His pieces have appeared in beading and jewelry magazines and books. One piece is in the Swarovski museum in Innsbruck, Austria.

He is probably best known for creating the international The Ugly Necklace Contest, where good jewelry designers attempt to overcome our pre-wired brains’ fear response for resisting anything Ugly.

He is currently writing a book – Fluency In Design:   Do You Speak Jewelry?

_________________________________________________________

_________________________________________

FOOTNOTES

Grosz, Stephen, The Examined Life: How We Lose and Find Ourselves, NY: W.W.Norton & Company, 2014.

COPYRIGHT, 2019, FELD, All Rights Reserved
warren@warrenfeldjewelry.com

 

Posted in Art or Craft?, art theory, bead weaving, beadwork, design management, design theory, jewelry collecting, jewelry design, jewelry making, Stitch 'n Bitch | Tagged: , , , , | Leave a Comment »

So You Want To Do Craft Shows… A Free Video Tutorial For You

Posted by learntobead on November 30, 2018


SO YOU WANT TO DO CRAFT SHOWS…

A Free Video Tutorial for You
by Warren Feld, Jewelry Designer
Land of Odds-Be Dazzled Beads
www.landofodds.com

PREVIEW

View the full video tutorial online (1 hour and 45 minutes). Found on top of home page of Land of Odds-Be Dazzled Beads.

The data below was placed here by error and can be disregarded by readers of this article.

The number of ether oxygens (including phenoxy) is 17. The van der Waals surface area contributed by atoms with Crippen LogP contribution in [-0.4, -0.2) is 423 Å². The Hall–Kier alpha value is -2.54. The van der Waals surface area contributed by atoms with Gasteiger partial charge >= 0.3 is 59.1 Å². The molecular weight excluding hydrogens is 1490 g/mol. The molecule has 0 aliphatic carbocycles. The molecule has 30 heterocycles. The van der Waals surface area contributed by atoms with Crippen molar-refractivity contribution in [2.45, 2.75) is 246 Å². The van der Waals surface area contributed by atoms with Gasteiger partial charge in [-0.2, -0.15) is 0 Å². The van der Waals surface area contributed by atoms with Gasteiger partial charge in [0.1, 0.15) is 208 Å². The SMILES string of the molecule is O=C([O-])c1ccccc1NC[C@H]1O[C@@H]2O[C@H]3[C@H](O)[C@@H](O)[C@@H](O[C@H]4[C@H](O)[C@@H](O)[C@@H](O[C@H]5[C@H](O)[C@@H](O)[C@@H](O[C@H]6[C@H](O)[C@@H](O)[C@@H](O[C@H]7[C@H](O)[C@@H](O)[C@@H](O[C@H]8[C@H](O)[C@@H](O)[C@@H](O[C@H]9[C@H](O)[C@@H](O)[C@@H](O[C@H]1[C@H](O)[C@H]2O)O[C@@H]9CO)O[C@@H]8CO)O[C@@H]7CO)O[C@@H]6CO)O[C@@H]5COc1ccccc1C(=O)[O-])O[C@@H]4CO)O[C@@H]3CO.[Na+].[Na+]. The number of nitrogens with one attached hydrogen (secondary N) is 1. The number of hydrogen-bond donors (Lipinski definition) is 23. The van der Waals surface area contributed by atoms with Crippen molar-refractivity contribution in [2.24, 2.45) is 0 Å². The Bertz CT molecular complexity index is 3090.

In this class, I discuss critical choices jewelry designers need to make when doing craft shows.  
That means, understanding everything involved, and asking the right questions.

Learn How To…
…Find, Evaluate and Select Craft Shows Right For You
…Set Realistic Goals
…Compute a Simple Break-Even Analysis
…Best to Develop Your Applications and Apply
…Understand How Much Inventory To Bring
…Best Promote and Operate Your Craft Show Business

Doing craft shows is a wonderful experience.  
You can make a lot of money. 
You meet new people. 
You have new adventures.  
And you learn a lot about business and arts and crafts designing.

 

 

Jewelry design is a life lived with wearable art.

My name is Warren Feld.
And I am here to share some of my life experiences and insights with you about beading and jewelry making.

In this class, I discuss critical choices jewelry designers need to make when doing craft shows.

It is very important for anyone thinking about selling at craft shows, festivals, markets or similar settings to be smart about it.
That means, understanding everything involved, and asking the right questions.